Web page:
Renoir once told a friend “painting flowers rests my brain. . . . I place my colors and experiment with values boldly, without worrying about spoiling a canvas.” In this still life, vibrant reds and pinks stand out against the dark background and cast blue shadows across the white tablecloth. Using thin washes and strokes of thicker paint, the artist has captured the peonies’ sumptuous colors and the delicate textures of their petals and leaves.
|Medium||oil on canvas|
|Dimensions||21 3/4 x 25 7/8 in. (55.3 x 65.7 cm) Frame: 32 x 35 13/16 in. (81.3 x 91 cm)|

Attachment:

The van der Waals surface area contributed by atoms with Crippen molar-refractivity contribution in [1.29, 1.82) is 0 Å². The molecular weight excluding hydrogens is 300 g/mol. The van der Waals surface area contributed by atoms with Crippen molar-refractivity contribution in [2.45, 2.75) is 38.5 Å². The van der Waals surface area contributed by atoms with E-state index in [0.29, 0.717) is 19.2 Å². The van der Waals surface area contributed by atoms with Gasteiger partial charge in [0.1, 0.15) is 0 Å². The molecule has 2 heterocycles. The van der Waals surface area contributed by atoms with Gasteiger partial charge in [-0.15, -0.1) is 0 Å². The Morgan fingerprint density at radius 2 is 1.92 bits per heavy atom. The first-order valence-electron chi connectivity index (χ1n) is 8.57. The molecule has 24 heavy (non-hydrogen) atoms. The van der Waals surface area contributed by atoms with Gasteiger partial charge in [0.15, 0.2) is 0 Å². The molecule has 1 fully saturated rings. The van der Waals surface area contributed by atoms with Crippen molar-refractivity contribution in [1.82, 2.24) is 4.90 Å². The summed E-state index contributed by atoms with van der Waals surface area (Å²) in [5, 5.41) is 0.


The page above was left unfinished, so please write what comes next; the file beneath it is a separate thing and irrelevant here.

|Acquisition||Acquired by Sterling and Francine Clark before 1955|
Pierre-Auguste Renoir, Peonies, c. 1880, oil on canvas. Clark Art Institute, 1955.585
The artist, sold to Durand-Ruel, 6 Jan. 1881; [Durand-Ruel, Paris, from 1881]; Potter Palmer, Chicago (by 1892–d. 1902); Bertha Honoré Palmer, Chicago, his wife, by descent (1902–d. 1918); [Howard Young Galleries, New York, c. 1922]; Annie Swan Coburn, Chicago (d. 1932); The Art Institute of Chicago, Mr. and Mrs. Lewis Larned Coburn Memorial Collection (1933–42); [Knoedler, New York; sold to Clark, 31 Jan. 1942]; Robert Sterling Clark (1942–55); Sterling and Francine Clark Art Institute, 1955.